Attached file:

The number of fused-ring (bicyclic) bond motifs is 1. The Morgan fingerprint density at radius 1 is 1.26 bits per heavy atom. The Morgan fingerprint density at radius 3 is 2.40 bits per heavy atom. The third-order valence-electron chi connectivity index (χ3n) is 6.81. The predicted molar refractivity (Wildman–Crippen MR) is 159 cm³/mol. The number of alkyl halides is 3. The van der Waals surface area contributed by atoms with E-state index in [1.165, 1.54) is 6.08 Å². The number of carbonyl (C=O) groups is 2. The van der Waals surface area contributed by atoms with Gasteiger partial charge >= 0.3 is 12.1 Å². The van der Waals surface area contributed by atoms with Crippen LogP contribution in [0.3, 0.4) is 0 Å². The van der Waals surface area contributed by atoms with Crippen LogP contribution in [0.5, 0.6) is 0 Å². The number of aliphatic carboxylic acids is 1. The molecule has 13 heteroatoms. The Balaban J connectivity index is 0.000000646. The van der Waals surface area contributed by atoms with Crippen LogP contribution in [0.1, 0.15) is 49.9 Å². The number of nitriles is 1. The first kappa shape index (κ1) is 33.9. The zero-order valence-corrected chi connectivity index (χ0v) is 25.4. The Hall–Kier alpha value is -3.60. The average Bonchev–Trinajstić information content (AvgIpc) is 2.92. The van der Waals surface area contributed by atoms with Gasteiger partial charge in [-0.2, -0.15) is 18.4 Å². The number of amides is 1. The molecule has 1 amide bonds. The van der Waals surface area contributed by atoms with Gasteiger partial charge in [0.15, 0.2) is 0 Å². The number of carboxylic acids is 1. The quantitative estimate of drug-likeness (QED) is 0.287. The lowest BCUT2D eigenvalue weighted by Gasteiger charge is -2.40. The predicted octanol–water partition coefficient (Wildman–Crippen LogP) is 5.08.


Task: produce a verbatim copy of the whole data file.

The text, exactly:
The number of fused-ring (bicyclic) bond motifs is 1. The Morgan fingerprint density at radius 1 is 1.26 bits per heavy atom. The Morgan fingerprint density at radius 3 is 2.40 bits per heavy atom. The third-order valence-electron chi connectivity index (χ3n) is 6.81. The predicted molar refractivity (Wildman–Crippen MR) is 159 cm³/mol. The number of alkyl halides is 3. The van der Waals surface area contributed by atoms with E-state index in [1.165, 1.54) is 6.08 Å². The number of carbonyl (C=O) groups is 2. The van der Waals surface area contributed by atoms with Gasteiger partial charge >= 0.3 is 12.1 Å². The van der Waals surface area contributed by atoms with Crippen LogP contribution in [0.3, 0.4) is 0 Å². The van der Waals surface area contributed by atoms with Crippen LogP contribution in [0.5, 0.6) is 0 Å². The number of aliphatic carboxylic acids is 1. The molecule has 13 heteroatoms. The Balaban J connectivity index is 0.000000646. The van der Waals surface area contributed by atoms with Crippen LogP contribution in [0.1, 0.15) is 49.9 Å². The number of nitriles is 1. The first kappa shape index (κ1) is 33.9. The zero-order valence-corrected chi connectivity index (χ0v) is 25.4. The Hall–Kier alpha value is -3.60. The average Bonchev–Trinajstić information content (AvgIpc) is 2.92. The van der Waals surface area contributed by atoms with Gasteiger partial charge in [-0.2, -0.15) is 18.4 Å². The number of amides is 1. The molecule has 1 amide bonds. The van der Waals surface area contributed by atoms with Gasteiger partial charge in [0.15, 0.2) is 0 Å². The number of carboxylic acids is 1. The quantitative estimate of drug-likeness (QED) is 0.287. The lowest BCUT2D eigenvalue weighted by Gasteiger charge is -2.40. The predicted octanol–water partition coefficient (Wildman–Crippen LogP) is 5.08.